Teachers across the country vote today and tomorrow for a new executive body. I take this opportunity to endorse Wendy Bynoe for President.
I have known Wendy Bynoe for nearly 20 years. I lectured her at Teachers College, I was her tutor/adviser when she pursued her bachelor’s and masters degrees in education; I have worked with her as an officer of the Union and as a colleague in the Credit Union movement. I have also had the privilege to see her at work at regional conferences for both the Trade Union and the Credit Union.
Wendy is deeply concerned about the teaching profession and has demonstrated a keen and abiding interest in serving the profession. She is honest, forthright, articulate and profoundly knowledgeable of the extant issues affecting teachers. Her successful tenure as the PRO of our Union speaks volumes about her capacity to take SVGTU and indeed the CUT to another level.
Trade Union leadership is about representation and advocacy; it is about being prepared to sacrifice even some professional comforts and perks for the common good. Everything that I have witnessed about this young woman over the better part of two decades has convinced me that Wendy Bynoe is the right woman for job at this time. With her blend of shrewdness and charm, the educators of this country can rest assured that they have chosen an excellent leader!
Let’s go with Bynoe!
On Friday November 14, 2014 the St. Vincent and the Grenadines Teachers’ Union staged its annual solidarity march and rally. From all reports, the gathering of teachers appeared to be bigger than it was in a few years. In fact, several of the teachers who showed up were doing so for the very first time.
Some persons have openly expressed surprise at the growing number of teachers who chose to actively participate in the events this year. Then, there was the big question: Why are teachers still marching? Some have asserted that the teachers of this country never had it so good. That may be so. But, does it also mean that conditions can not or must not be improved?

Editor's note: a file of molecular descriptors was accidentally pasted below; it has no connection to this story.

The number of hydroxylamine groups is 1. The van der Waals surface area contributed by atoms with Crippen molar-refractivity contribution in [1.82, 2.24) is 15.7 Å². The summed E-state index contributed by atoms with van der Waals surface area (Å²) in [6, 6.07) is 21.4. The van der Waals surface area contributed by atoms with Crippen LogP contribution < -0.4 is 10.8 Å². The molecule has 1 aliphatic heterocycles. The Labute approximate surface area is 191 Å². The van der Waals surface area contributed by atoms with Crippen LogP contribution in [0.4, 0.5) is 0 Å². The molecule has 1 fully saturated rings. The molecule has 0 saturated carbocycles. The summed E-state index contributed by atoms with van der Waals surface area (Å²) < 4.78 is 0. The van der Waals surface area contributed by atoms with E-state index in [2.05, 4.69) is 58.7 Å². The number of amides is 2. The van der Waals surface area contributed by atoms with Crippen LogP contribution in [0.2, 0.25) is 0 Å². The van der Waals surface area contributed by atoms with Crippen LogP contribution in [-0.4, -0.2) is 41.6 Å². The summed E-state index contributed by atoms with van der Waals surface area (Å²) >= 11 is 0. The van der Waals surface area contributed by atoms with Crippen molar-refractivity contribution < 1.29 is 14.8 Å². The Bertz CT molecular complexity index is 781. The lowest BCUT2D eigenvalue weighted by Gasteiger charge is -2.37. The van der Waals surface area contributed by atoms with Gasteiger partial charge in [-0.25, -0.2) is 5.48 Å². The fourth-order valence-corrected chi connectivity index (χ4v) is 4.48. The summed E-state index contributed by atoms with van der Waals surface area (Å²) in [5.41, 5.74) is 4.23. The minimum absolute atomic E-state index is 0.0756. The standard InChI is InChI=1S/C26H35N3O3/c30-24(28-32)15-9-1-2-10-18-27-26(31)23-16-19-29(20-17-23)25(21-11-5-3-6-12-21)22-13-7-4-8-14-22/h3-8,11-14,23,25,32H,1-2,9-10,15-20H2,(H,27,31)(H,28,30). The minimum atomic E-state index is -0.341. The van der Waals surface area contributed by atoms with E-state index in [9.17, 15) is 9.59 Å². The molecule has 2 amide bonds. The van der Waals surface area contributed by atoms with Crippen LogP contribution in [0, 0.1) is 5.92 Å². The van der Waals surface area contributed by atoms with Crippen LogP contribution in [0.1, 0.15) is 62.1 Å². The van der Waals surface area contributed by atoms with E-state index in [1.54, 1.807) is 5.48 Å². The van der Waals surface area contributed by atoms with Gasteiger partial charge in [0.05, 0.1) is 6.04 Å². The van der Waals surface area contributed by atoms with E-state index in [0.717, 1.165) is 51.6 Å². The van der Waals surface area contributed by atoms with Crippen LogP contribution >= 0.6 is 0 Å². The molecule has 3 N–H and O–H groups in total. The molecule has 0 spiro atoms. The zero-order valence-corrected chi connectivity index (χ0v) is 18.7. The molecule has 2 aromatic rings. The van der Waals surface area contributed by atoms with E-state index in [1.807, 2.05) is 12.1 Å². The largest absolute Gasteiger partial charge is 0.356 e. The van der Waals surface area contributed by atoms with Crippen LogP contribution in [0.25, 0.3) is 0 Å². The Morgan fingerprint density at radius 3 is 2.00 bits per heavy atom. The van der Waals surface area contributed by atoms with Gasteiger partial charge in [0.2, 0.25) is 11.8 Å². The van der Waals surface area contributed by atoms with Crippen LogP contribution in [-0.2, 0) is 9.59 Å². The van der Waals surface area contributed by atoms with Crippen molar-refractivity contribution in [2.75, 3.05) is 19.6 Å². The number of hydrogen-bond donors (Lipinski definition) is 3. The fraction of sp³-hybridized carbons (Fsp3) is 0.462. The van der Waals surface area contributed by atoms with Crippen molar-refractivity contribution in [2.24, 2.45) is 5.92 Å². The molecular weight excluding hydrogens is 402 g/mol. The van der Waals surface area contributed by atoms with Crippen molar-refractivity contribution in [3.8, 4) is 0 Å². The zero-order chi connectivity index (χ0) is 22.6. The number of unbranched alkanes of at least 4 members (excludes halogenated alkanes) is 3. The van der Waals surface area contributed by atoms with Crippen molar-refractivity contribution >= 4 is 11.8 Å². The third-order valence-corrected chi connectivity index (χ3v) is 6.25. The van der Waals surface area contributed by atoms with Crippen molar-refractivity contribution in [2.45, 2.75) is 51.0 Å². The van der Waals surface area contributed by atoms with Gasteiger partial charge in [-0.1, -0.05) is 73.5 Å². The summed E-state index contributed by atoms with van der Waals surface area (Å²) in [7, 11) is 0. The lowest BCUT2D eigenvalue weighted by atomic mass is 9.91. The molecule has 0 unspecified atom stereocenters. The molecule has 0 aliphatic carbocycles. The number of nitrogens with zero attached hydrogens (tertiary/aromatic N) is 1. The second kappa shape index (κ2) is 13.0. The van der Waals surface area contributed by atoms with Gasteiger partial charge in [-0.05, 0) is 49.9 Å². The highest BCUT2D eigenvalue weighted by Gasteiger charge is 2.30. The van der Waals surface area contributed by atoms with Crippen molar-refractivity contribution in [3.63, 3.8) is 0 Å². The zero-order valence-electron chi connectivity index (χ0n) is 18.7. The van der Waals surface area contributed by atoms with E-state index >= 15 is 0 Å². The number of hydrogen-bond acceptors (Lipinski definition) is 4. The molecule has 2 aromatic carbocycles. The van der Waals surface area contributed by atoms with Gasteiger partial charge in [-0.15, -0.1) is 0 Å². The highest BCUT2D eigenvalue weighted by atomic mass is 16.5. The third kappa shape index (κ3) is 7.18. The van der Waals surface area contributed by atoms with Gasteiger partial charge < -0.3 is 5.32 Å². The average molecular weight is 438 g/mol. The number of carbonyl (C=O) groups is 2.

Traditionally, teachers have worked under generally difficult conditions. Low salaries; meagre benefits; and deplorable working environments have generally marked the lot of teachers in this country. To be sure, there have been improvements over the years. However, the gains made did not come without struggle. Indeed, the protracted teachers’ strike of 1975 that led to the brutal reprisals from the authorities in the form of the arrests, trials, and dismissals of a number of teachers is still commemorated as a significant point in this never ending struggle.
After nearly forty years, there are still issues to be resolved. Even if we agree that “teachers never had it so good”, we must also accept that there is nothing for which we must continue to struggle?
Consider the following:
- the current unilaterally imposed salary freeze
- the failure to engage the SVGTU in discussion and consultation on issues touching on terms and conditions of service
- the violation of the collective agreement with regard to the Article 16, Election Leave
- the failure to honour the said article leading to the forced resignation of three teachers who ran for office;
- the plight of brother Otto Sam and what his situation may mean for other teachers who may wish to add their voices to contentious national issues;
- the failure to appoint and promote some teachers in accordance with the rules of the civil service and traditional practices; and
- the general malaise afflicting trade unions stemming from efforts to smother them.
The teachers of this country must continue to march. As conditions continue to improve we should march in celebration. To the extent that policies and practices persist that adversely affect the teaching profession we should march in protest!
Long live the SVGTU!